None of the previous authors mentioned how the RTK and Total Station (TS) coordinates were compared although RTK produces projected (Grid) coordinates while total station produces ground coordinates. The distances between the same points are different in the two coordinate systems. On the other hand, most of the accuracy comparisons were derived according to measurements performed on small sites.

In this paper, alternative solutions of converting RTK coordinates to total station coordinates will be presented. The accuracy of RTK measurements compared to that of total station will be calculated from measurements cover an area of 296,000 m^{2}. The measured points extend 1400 m away from the reference point.

2. Data and Field Observations

To check the accuracy of RTK measured coordinates, a traverse of 14 points in the King Abdulaziz University (KAU) campus was constructed as shown in Figure 1. The traverse was surveyed first using Topcon total station GPT-7501 with angle accuracy of 1 sec and distance accuracy of 2 mm + 2 ppm. The misclosure error was adjusted and the corrected coordinates of the traverse points were calculated. Point (S177) was used as base point and the coordinates of the rest points were measured using RTK technique with two Topcon GR3 geodetic receivers. The duration of observation was 3 minutes for each point as recommended by [12] .

3. Grid to Ground Solutions

In this paper, the accuracy of three alternatives for converting RTK (Grid) measurements to equivalent total station (TS) (Ground) coordinates was compared. These alternatives are: using scale factor, using two ground reference points and using Low Distortion Projection (LDP). Details on these alternatives are in the following sections.

Figure 1. The traverse points.

3.1. First Alternative: Scale Factor

For each project area, there are three different surfaces representing the earth as shown in Figure 2; the Ground (TS distances), the Ellipsoid, and the Grid (RTK distances) Plane. As can be visually seen in Figure 2, whenever points are transformed from one surface to another, the distance between them change, i.e. the scale changes. When transform points from the grid plane to the ground, one must first pass through the ellipsoid. Therefore, transforming points from grid to ground involves first a transform to the ellipsoid and then a transform to the ground. Each step includes its own scale change.

The scale value that defines the difference in distance between two points on the grid plane (grid distance d_{grid}) and those same two points on the ellipsoid (ellipsoid or geodetic distance d_{ellip}) is called the Scale Factor (SF). The scale difference is caused by transforming from a flat surface (Grid Plane) to a curved surface (Ellipsoid). The scale factor at each point can be calculated using Equation (1).

(1)

where:

k_{0} = Grid scale factor at central meridian (0.999600)

r_{0} = Geometric mean radius of curvature scaled to the grid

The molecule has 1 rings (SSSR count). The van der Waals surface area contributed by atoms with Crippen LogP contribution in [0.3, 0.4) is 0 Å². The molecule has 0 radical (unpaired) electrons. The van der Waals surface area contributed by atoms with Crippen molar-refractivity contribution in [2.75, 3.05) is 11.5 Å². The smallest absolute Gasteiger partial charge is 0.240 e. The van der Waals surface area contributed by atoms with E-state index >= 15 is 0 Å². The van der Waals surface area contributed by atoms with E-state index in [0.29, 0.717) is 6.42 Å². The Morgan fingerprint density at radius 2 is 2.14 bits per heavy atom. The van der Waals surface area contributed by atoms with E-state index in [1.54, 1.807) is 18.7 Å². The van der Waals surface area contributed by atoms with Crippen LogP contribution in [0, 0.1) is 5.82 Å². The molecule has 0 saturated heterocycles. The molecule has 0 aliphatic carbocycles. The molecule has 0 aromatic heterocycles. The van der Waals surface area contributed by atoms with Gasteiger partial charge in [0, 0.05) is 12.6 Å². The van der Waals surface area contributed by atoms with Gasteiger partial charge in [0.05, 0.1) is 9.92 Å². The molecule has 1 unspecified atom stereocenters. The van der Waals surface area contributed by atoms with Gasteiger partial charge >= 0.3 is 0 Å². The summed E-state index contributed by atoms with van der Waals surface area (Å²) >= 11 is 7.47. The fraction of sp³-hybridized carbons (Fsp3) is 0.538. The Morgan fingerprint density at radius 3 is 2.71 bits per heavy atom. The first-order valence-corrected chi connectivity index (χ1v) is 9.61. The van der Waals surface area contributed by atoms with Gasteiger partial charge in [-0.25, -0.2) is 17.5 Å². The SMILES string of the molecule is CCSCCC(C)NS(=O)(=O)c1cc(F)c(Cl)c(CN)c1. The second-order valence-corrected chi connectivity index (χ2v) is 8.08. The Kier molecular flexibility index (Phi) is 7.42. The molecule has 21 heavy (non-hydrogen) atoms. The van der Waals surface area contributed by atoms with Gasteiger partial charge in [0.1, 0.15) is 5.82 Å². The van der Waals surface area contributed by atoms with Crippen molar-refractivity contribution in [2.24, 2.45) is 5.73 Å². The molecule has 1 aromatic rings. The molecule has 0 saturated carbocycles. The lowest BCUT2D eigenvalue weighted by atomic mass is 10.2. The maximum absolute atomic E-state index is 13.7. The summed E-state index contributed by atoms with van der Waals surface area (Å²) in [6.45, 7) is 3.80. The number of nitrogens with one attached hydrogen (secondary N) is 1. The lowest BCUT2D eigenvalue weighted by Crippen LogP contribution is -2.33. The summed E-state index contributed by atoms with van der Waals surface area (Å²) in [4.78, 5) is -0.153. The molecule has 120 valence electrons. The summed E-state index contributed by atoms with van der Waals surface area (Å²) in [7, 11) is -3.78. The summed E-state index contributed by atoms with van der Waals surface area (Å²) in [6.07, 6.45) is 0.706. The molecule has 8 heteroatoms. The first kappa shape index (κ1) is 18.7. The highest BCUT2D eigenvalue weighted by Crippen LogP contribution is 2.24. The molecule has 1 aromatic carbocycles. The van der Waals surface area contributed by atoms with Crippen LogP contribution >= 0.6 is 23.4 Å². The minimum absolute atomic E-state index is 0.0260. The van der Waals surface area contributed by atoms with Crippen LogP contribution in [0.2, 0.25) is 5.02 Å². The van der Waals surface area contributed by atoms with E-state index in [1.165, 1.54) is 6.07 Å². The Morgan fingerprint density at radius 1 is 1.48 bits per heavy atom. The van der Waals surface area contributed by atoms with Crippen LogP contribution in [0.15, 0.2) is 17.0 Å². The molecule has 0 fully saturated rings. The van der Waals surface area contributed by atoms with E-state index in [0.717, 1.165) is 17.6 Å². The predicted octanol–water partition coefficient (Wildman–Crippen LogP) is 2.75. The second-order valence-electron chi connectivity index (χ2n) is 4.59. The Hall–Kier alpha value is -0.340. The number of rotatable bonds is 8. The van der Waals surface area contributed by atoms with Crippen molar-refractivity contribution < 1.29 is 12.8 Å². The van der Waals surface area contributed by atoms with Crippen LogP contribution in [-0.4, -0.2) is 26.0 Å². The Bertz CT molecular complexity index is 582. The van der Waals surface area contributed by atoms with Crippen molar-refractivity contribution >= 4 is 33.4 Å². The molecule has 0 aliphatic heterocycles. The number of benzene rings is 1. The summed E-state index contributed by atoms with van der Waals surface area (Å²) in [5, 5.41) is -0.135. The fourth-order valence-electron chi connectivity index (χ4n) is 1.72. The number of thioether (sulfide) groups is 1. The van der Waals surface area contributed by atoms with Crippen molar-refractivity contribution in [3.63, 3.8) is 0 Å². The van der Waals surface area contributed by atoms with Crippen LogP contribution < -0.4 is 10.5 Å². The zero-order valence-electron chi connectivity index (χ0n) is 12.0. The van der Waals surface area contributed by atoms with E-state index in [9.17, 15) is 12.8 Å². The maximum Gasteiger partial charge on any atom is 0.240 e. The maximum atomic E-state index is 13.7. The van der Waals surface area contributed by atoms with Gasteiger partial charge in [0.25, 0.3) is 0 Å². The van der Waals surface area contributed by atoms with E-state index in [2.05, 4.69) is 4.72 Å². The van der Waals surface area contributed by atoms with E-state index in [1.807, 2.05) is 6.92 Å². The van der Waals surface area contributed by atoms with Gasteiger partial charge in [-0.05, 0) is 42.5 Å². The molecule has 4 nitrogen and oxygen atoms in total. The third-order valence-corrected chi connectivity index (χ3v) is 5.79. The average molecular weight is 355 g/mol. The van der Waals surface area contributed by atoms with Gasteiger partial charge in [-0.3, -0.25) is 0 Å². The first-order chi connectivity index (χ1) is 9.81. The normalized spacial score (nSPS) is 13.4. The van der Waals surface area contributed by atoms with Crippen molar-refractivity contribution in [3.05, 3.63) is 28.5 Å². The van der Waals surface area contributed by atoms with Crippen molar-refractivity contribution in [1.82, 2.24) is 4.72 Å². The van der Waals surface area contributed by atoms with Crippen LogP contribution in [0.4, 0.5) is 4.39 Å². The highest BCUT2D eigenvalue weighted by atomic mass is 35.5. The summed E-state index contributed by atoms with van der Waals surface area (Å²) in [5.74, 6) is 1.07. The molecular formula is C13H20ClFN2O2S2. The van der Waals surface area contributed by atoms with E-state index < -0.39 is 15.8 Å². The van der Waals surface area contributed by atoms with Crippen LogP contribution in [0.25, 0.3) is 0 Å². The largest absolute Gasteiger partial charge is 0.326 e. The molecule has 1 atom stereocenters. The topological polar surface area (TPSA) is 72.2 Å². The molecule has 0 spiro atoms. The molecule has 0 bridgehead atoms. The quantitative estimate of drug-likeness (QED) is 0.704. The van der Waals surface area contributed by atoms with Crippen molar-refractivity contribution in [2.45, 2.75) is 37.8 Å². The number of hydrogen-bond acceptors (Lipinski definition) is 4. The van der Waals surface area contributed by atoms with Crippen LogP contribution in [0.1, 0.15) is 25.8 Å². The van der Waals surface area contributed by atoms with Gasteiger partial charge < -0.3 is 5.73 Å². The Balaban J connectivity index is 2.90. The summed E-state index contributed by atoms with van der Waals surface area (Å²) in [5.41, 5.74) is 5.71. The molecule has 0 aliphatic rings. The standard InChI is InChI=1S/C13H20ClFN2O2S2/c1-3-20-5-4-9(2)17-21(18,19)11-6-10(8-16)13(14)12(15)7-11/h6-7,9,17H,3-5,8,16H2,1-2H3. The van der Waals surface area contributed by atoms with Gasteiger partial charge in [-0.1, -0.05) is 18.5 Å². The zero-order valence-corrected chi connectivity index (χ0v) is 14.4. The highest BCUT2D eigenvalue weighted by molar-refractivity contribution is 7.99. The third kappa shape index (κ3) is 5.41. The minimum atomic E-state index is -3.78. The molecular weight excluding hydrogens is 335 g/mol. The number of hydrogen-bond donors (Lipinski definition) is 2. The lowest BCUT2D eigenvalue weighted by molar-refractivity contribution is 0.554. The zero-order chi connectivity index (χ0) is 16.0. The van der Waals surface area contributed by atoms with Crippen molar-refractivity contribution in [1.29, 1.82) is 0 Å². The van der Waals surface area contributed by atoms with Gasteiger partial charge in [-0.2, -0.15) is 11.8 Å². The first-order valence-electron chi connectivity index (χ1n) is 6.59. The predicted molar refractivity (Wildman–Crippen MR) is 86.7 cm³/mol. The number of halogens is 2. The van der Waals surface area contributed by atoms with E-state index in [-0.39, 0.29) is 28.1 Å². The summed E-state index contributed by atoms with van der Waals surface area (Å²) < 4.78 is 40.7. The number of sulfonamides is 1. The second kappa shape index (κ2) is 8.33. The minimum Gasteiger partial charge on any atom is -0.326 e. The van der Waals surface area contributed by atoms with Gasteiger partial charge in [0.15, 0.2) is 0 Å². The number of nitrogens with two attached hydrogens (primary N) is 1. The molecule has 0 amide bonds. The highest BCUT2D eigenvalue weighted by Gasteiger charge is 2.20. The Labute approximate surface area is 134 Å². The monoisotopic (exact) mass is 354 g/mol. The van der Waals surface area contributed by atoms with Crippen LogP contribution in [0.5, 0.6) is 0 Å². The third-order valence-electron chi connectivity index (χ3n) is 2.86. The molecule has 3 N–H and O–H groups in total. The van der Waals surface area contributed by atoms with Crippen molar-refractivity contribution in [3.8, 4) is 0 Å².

E' = Easting of the point-false easting at central meridian

The approximate ellipsoidal distance between two points can be calculated by taking the grid distance between the two points, then dividing that value by the effective scale factor, SF_{eff}. The effective scale factor, SF_{eff}, can be determined from the Equation (2).

(2)

where:

SF_{a} is the scale factor for one of the points,

SF_{b} is the scale factor for the other point, and

SF_{ab} is grid scale factor for the point midway between the two points.

The grid distance d_{grid} can be transformed to an ellipsoidal distance d_{ellip} using Equation (3).

(3)

Figure 2. Grid and ground distances.

The scale value that defines the difference in distance between two points on the ellipsoid (geodetic distance d_{ellip}) and those same two points on the ground (ground distance d_{ground}) is called the Elevation Factor (EF). Scale changes between these two surfaces because the two surfaces are different distances from the center of the earth. The elevation Factor can be calculated using Equation (4).

(4)

where:

R = Mean earth radius

N = Geoid height

H = mean orthometric height

Using the Elevation Factor, one can determine the ground distance d_{ground} from the geodetic distance d_{ellip}, by using Equation (5).

(5)

The most common transformation is between points on the grid plane and points on the ground. The scale value that will allow a direct transformation from grid to ground is called the Combination Factor (CF). The Combination Factor is the product of the Scale Factor and the Elevation Factor:

(6)

Using the Combination Factor, one can determine the ground distance d_{ground} from the grid distance d_{grid}, by using Equation (7).

(7)

Beside the correction of distances using scale factor, the azimuth of lines connected the points to the base point can be computed using equations presented in [13] . The last step is to compute the convergence angles. The convergence angle γ can be approximated using Equation (8). The units of γ are the same as the units of ∆λ. This equation is accurate to better than ±0.2 arc-second if the computation point is within about ±1˚ of the central meridian.